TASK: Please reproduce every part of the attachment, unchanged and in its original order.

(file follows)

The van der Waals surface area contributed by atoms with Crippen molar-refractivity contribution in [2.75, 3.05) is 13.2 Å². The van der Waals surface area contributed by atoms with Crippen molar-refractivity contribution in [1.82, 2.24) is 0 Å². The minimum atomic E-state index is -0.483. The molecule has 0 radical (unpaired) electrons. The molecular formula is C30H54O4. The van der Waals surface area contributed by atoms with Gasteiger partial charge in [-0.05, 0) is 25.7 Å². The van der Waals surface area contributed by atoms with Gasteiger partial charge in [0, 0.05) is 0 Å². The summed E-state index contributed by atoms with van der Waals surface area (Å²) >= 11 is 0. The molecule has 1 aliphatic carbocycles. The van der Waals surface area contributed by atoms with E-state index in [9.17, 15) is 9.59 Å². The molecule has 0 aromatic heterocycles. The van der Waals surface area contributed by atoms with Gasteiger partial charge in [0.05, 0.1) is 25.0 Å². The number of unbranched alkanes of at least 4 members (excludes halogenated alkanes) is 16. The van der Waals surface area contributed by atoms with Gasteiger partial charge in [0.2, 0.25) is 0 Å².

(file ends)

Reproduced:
The van der Waals surface area contributed by atoms with Crippen molar-refractivity contribution in [2.75, 3.05) is 13.2 Å². The van der Waals surface area contributed by atoms with Crippen molar-refractivity contribution in [1.82, 2.24) is 0 Å². The minimum atomic E-state index is -0.483. The molecule has 0 radical (unpaired) electrons. The molecular formula is C30H54O4. The van der Waals surface area contributed by atoms with Gasteiger partial charge in [-0.05, 0) is 25.7 Å². The van der Waals surface area contributed by atoms with Gasteiger partial charge in [0, 0.05) is 0 Å². The summed E-state index contributed by atoms with van der Waals surface area (Å²) >= 11 is 0. The molecule has 1 aliphatic carbocycles. The van der Waals surface area contributed by atoms with E-state index in [9.17, 15) is 9.59 Å². The molecule has 0 aromatic heterocycles. The van der Waals surface area contributed by atoms with Gasteiger partial charge in [0.05, 0.1) is 25.0 Å². The number of unbranched alkanes of at least 4 members (excludes halogenated alkanes) is 16. The van der Waals surface area contributed by atoms with Gasteiger partial charge in [0.2, 0.25) is 0 Å².